Keith Ward

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Keith Ward
Born 22 August 1938
Hexham, Northumberland
Era 20th century philosophy
Region Western philosophy
School Analytic philosophy, Idealism
Main interests Philosophy of religion, Christian theology
Influences

Keith Ward (born 22 August 1938) is a British philosopher, theologian, pastor and scholar. He is a Fellow of the British Academy and (since 1972) an ordained priest of the Church of England. He was a canon of Christ Church, Oxford until 2003. Comparative theology and the relationship between science and religion are two of his main topics of interest.

Academic work[edit]

Ward graduated in 1962 with a BA from the University of Wales, and from 1964-69 was a Lecturer in Logic at the University of Glasgow. He earned a BLitt from Linacre College, Oxford in 1968. From 1969-1971 he was Lecturer in Philosophy at the University of St Andrews. In 1972, he was ordained priest in the Church of England. From 1971-75 he was Lecturer in Philosophy of Religion at the University of London. From 1975-83, he was Dean of Trinity Hall, Cambridge. He was appointed F. D. Maurice Professor of Moral and Social Theology at the University of London in 1982, Professor of History and Philosophy of Religion at King's College London in 1985, and Regius Professor of Divinity at Oxford in 1991, a post from which he retired in 2004.[1]

In 1992, he was a visiting professor at the Claremont Graduate University in California. In 1993-94, he delivered the prestigious Gifford Lectures at the University of Glasgow. Ward was the Gresham Professor of Divinity between 2004 and 2008 at Gresham College, London.[2]

He is on the council of the Royal Institute of Philosophy and is a member of the Editorial Boards of Religious Studies, Journal of Contemporary Religion, Studies in Inter-Religious Dialogue and World Faiths Encounter. He is a member of the Board of Governors of the Oxford Centre for Hindu Studies. He has also been a visiting professor at Drake University, Iowa, and at the University of Tulsa, Oklahoma.[3]

Ward has an MA and DD degrees from both Cambridge and Oxford,[4] and an honorary DD from the University of Glasgow.

Focus and beliefs[edit]

One of his main focuses is the dialogue between religious traditions, an interest which led him to be Joint President of the World Congress of Faiths (WCF) between 1992 and 2001. His work also explores concepts of God and the idea of revelation. Ward has also written about his opinion of a relationship between science and religion.[5] As an advocate of theistic evolution, he regards evolution and Christianity as essentially compatible, a belief he has described in his book God, Chance and Necessity, and which is in contrast to his Oxford colleague Richard Dawkins, an ethologist and vocal and prominent atheist. Ward has said that Dawkins's conclusion that there is no God or any purpose in the universe is "naive" and not based on science but on a hatred of religion. Dawkins's strong anti-religious views originate, according to Ward, from earlier encounters with "certain forms of religion which are anti-intellectual and anti-scientific...and also emotionally pressuring."[6] He has also been highly critical of materialist philosophers of consciousness such as Daniel Dennett, as well as social scientists such as Sigmund Freud and Karl Marx, arguing that they each attempt to reduce the human person into aspects of their own discipline. Ward has described his own Christian faith as follows:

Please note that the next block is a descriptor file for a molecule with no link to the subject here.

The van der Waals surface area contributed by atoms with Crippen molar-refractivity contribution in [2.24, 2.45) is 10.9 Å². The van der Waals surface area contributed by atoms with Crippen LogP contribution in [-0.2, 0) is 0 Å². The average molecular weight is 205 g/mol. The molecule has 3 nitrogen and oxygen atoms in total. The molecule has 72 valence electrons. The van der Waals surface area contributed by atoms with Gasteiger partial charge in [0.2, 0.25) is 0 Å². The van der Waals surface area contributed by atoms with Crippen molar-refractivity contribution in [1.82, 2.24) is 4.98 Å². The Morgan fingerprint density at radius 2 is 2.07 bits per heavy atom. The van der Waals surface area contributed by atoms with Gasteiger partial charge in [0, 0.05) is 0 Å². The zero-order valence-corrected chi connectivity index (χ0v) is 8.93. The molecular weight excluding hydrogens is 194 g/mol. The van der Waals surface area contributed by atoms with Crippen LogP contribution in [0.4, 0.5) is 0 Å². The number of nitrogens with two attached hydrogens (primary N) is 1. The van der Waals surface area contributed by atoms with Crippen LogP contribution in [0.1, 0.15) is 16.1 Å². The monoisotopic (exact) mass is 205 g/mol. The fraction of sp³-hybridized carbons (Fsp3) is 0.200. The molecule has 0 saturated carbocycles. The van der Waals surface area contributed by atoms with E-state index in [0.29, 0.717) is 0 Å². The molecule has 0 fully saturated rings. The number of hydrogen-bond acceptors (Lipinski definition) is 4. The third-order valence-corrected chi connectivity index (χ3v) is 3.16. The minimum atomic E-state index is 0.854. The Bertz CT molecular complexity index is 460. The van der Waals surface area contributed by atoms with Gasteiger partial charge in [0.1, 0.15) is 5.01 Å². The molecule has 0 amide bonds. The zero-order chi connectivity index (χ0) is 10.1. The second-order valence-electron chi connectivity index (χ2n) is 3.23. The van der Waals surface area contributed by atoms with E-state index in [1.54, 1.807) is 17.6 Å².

I am a born-again Christian. I can give a precise day when Christ came to me and began to transform my life with his power and love. He did not make me a saint. But he did make me a forgiven sinner, liberated and renewed, touched by divine power and given the immense gift of an intimate sense of the personal presence of God. I have no difficulty in saying that I wholeheartedly accept Jesus as my personal Lord and Saviour.[7]

He has criticized modern day Christian fundamentalism, most notably in his 2004 book What the Bible Really Teaches: A Challenge for Fundamentalists. He believes that fundamentalists interpret the Bible in implausible ways and pick and choose which of its passages to emphasise in order to fit pre-existing beliefs. Ward argues that the Bible must be taken seriously, but not always literally and he does not agree with the doctrine of Biblical inerrancy, saying that it is not found in the Bible, elaborating that

There may be discrepancies and errors in the sacred writings, but those truths that God wished to see included in the Scripture, and which are important to our salvation, are placed there without error... the Bible is not inerrant in detail, but God has ensured that no substantial errors, which mislead us about the nature of salvation, are to be found in Scripture.[7]

Books[edit]

Ward is the author of over 20 books including:

Books about Keith Ward and his theology include:

Multimedia[edit]

See also[edit]

References[edit]

  1. ^ Who's Who entry
  2. ^ Online lecture archive at Gresham College
  3. ^ Professor Keith Ward, Gresham College profile, Accessed Jan. 26, 2007
  4. ^ Professor Keith Ward, Gresham College profile, Accessed Nov. 7, 2006
  5. ^ Keith Ward's Oxford University profile, Accessed, 7 November 2006
  6. ^ http://meaningoflife.tv/video.php?speaker=ward&topic=complete Video interview] by Robert Wright for meaningoflife.tv at 28:00 and following
  7. ^ a b Keith Ward. What the Bible Really Teaches: A Challenge for Fundamentalists (2004)
  8. ^ "Keith Ward Audio / Video". Keith Ward. Retrieved November 28, 2011. 

External links[edit]

Academic offices
Preceded by
Maurice Wiles
Regius Professor of Divinity at Oxford
1991—2004
Succeeded by
Marilyn McCord Adams